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Reflection and Gender

03 Oct

A colleague of Erin’s from her previous institution recently told her that the number of male students failing the FYC portfolio assessment was disproportionate, and this person attributed the failure to under-developed reflections. Sarah and Erin pose the following hypothesis: There might be a gender bias in the portfolio review process. To investigate this hypothesis, we would draw from the methods of Haswell and Haswell and Johnson and Van Brackle. We would look into a few things: 1) the effect on the reader of seeing a gendered name on the portfolio as opposed to a gender-neutral name, 2) whether or not there are consistent characteristics in males’ reflections that differ from females’ reflections. To do this, I think we would need to code the reflections and develop the codes as we go along to describe what we’re finding rather than imposing categories on to the reflections. To isolate the reflection as a factor in the portfolio readers’ assessments, we would use the same portfolio with two different reflections. Thus, a male reader would read a portfolio with a male reflection, and then the same portfolio would go to a male reader with a female reflection; the process would be repeated with a female reader. We also think it would be helpful to interview the readers about their comments, and to code the comments and interview transcripts. Prior to the interviews, we would not want the readers to know that they were part of a study (like Johnson and Van Brackle’s method).

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3 Comments

Posted by on October 3, 2013 in Uncategorized

 

3 responses to “Reflection and Gender

  1. jeffnaftzinger

    October 15, 2013 at 2:30 pm

    Comment: I think this is an interesting idea for a study. I’ve never really thought about how gender could play a roll in portfolio grading, but (anecdotally) I think I can imagine males being worse at reflecting than females.

    Question: I like the idea of keeping the same portfolio and using two different reflections, but don’t you think that could be a little problematic? It might be apparent to the readers if they notice something like changes in voice or something like that. Or it could be that the reflections end up being not as good, because they’re not true reflections, and then that throws off the whole study.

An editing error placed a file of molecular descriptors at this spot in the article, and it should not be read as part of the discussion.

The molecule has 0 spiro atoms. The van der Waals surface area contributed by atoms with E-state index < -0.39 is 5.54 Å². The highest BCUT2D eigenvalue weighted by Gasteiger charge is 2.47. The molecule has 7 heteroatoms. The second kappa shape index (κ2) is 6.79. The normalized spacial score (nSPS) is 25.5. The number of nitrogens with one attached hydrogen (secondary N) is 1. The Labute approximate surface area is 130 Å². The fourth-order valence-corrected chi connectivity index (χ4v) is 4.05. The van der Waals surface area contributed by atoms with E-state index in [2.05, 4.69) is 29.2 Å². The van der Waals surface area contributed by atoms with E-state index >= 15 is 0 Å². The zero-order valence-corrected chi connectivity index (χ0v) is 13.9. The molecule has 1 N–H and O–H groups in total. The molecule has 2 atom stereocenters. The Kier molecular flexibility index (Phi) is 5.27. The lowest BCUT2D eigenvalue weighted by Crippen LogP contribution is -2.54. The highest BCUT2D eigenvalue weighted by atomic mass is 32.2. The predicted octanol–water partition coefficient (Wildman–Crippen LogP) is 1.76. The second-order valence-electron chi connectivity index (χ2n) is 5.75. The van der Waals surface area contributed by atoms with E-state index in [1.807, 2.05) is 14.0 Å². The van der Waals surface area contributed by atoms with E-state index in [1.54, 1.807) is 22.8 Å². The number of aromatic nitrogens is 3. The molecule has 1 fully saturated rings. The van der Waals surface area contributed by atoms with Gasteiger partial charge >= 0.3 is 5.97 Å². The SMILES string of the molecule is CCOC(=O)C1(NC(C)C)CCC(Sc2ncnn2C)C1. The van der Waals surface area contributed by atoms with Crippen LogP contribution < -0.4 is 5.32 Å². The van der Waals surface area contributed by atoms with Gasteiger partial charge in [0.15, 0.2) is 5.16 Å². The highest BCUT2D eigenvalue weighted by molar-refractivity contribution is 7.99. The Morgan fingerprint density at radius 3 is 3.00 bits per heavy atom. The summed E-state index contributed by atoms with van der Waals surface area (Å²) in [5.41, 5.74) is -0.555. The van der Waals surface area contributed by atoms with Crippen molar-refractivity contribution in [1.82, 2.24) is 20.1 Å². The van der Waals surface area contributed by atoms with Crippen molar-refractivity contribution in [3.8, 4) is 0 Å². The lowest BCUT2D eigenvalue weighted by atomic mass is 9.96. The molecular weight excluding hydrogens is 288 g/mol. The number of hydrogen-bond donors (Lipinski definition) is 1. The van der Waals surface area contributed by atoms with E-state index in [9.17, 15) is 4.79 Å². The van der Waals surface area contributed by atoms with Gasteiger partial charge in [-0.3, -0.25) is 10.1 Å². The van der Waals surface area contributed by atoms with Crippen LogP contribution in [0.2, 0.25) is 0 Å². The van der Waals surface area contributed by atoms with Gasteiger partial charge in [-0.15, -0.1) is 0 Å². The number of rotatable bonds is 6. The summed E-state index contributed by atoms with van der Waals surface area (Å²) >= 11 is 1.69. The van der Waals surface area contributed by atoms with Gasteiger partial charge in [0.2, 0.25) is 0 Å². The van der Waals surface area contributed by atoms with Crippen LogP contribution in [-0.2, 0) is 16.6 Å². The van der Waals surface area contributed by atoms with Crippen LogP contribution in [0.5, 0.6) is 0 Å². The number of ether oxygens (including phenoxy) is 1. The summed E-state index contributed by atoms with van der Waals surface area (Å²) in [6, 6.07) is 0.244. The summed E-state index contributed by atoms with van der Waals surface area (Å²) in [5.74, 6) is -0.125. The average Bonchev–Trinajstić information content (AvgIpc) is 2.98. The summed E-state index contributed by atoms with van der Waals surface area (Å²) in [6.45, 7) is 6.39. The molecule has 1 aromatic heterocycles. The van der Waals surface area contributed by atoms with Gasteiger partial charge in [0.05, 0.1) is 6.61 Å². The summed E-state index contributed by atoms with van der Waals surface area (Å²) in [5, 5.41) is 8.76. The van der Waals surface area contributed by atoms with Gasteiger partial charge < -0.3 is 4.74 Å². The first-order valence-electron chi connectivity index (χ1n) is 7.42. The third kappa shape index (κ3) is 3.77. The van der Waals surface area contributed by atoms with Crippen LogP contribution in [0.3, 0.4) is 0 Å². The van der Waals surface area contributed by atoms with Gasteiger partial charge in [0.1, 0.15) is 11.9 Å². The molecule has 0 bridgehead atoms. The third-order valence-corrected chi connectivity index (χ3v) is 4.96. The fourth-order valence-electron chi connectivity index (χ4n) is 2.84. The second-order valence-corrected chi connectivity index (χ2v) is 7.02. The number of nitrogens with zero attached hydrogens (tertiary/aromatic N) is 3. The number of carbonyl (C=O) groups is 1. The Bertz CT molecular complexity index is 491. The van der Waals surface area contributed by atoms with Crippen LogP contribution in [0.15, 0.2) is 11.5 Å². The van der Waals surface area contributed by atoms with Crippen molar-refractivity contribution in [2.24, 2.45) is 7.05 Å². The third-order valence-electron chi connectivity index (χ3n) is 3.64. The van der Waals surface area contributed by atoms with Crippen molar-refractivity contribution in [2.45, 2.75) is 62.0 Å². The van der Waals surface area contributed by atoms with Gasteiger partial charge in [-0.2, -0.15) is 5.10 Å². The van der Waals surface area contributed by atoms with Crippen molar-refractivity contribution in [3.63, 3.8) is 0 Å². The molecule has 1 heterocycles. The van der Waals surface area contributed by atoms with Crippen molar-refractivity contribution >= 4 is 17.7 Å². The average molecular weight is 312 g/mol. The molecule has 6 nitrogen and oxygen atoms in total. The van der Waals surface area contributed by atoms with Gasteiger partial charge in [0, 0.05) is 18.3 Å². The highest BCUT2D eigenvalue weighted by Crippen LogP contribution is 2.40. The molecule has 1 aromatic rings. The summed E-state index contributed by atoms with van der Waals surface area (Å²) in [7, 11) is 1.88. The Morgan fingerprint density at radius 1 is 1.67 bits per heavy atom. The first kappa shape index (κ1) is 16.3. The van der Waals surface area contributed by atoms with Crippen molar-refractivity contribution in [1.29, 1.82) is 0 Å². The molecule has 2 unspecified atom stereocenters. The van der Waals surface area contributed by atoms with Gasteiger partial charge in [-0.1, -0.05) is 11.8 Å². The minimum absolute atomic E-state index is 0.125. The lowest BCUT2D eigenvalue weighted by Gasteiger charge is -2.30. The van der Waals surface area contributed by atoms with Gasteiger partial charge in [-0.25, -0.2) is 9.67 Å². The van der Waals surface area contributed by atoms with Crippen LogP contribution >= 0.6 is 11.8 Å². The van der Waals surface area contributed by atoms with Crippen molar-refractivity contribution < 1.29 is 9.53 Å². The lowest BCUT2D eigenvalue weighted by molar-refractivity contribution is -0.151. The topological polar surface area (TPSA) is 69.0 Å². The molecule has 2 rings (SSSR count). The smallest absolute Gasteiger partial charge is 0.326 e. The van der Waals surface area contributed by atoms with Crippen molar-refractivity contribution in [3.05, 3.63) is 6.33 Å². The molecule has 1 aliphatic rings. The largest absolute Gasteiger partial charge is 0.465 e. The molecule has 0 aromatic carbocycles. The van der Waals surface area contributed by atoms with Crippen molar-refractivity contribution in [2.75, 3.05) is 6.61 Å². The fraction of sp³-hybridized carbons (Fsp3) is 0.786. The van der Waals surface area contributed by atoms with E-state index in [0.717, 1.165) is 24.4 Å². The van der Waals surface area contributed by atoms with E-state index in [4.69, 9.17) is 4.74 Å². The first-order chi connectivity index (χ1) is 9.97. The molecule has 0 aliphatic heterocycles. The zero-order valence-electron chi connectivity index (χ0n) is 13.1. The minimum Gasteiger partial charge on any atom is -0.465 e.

Suggestion: Maybe look into—or at least account for—how the gender of the reader plays into their assessment of the portfolio (like in Haswell and Haswell).

     
  2. andrewdavidburgess

    October 15, 2013 at 2:40 pm

    Comment: I also had not considered gender in portfolio grading. But, from my own experience, I agree with Jeff that female students tend to not only be better at reflecting, but also at visually constructing a cohesive and user-friendly electronic portfolio.

    Question: I’m interested in your methods, but I’m wondering if it is necessary to have a male reader read a male reflection… Might you consider using a wider range of readers and variables?

    Suggestion: I guess this is the same as my question, but I’d like to see a wider range of possible reader/reflection combinations.

     
  3. jacobwcraig

    October 20, 2013 at 1:32 am

    I agree with everyone else. Susan Delagrange has some work in visual rhetoric where she argues that compiling images and visually arranging those images are distinctly feminist kinds of composing. I could imagine basing an eportfolio study on those ideas, because a lot about doing eportfolios is based on that kind of composing. But less in terms of gender and more in terms of certain kinds of intellectual baggage, I wonder if people who have ideas intellectually congruent with feminist ideas are more predisposed to do eportfolios in the ways that we want to see them. I think that I’d want to know what kind of eportfolio system are you talking about? One where students pick what they put in and how they want to present it or one that is more prescribed? And would one way be favored over another along gendered lines?

     

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